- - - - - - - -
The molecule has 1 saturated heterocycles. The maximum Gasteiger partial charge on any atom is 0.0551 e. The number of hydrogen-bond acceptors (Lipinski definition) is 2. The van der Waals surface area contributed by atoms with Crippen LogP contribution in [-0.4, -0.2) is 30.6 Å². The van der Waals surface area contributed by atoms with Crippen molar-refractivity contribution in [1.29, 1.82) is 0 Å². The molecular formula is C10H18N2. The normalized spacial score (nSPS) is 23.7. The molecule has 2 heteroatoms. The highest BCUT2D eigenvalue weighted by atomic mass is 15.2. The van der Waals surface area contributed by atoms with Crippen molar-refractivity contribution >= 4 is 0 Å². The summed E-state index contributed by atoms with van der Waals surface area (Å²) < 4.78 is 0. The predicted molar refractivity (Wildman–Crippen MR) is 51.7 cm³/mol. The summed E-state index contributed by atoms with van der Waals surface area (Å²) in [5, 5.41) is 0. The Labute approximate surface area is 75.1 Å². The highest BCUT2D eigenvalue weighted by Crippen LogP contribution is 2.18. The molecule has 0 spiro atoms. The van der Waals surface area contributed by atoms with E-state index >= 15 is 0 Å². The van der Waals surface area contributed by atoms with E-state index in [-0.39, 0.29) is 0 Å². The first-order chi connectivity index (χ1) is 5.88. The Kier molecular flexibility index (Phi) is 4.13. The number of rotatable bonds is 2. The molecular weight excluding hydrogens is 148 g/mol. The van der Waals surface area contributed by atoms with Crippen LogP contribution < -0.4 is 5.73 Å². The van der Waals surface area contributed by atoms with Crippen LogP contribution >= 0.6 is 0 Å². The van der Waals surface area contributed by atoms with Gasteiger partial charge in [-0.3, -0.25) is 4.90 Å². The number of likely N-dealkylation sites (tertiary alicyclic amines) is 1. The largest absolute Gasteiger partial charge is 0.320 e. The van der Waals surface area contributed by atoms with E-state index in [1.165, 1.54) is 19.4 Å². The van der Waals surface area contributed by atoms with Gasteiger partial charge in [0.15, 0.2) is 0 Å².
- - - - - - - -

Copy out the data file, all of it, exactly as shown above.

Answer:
The molecule has 1 saturated heterocycles. The maximum Gasteiger partial charge on any atom is 0.0551 e. The number of hydrogen-bond acceptors (Lipinski definition) is 2. The van der Waals surface area contributed by atoms with Crippen LogP contribution in [-0.4, -0.2) is 30.6 Å². The van der Waals surface area contributed by atoms with Crippen molar-refractivity contribution in [1.29, 1.82) is 0 Å². The molecular formula is C10H18N2. The normalized spacial score (nSPS) is 23.7. The molecule has 2 heteroatoms. The highest BCUT2D eigenvalue weighted by atomic mass is 15.2. The van der Waals surface area contributed by atoms with Crippen molar-refractivity contribution >= 4 is 0 Å². The summed E-state index contributed by atoms with van der Waals surface area (Å²) < 4.78 is 0. The predicted molar refractivity (Wildman–Crippen MR) is 51.7 cm³/mol. The summed E-state index contributed by atoms with van der Waals surface area (Å²) in [5, 5.41) is 0. The Labute approximate surface area is 75.1 Å². The highest BCUT2D eigenvalue weighted by Crippen LogP contribution is 2.18. The molecule has 0 spiro atoms. The van der Waals surface area contributed by atoms with E-state index >= 15 is 0 Å². The van der Waals surface area contributed by atoms with E-state index in [-0.39, 0.29) is 0 Å². The first-order chi connectivity index (χ1) is 5.88. The Kier molecular flexibility index (Phi) is 4.13. The number of rotatable bonds is 2. The molecular weight excluding hydrogens is 148 g/mol. The van der Waals surface area contributed by atoms with Crippen LogP contribution < -0.4 is 5.73 Å². The van der Waals surface area contributed by atoms with Crippen LogP contribution >= 0.6 is 0 Å². The van der Waals surface area contributed by atoms with Gasteiger partial charge in [-0.3, -0.25) is 4.90 Å². The number of likely N-dealkylation sites (tertiary alicyclic amines) is 1. The largest absolute Gasteiger partial charge is 0.320 e. The van der Waals surface area contributed by atoms with E-state index in [1.165, 1.54) is 19.4 Å². The van der Waals surface area contributed by atoms with Gasteiger partial charge in [0.15, 0.2) is 0 Å².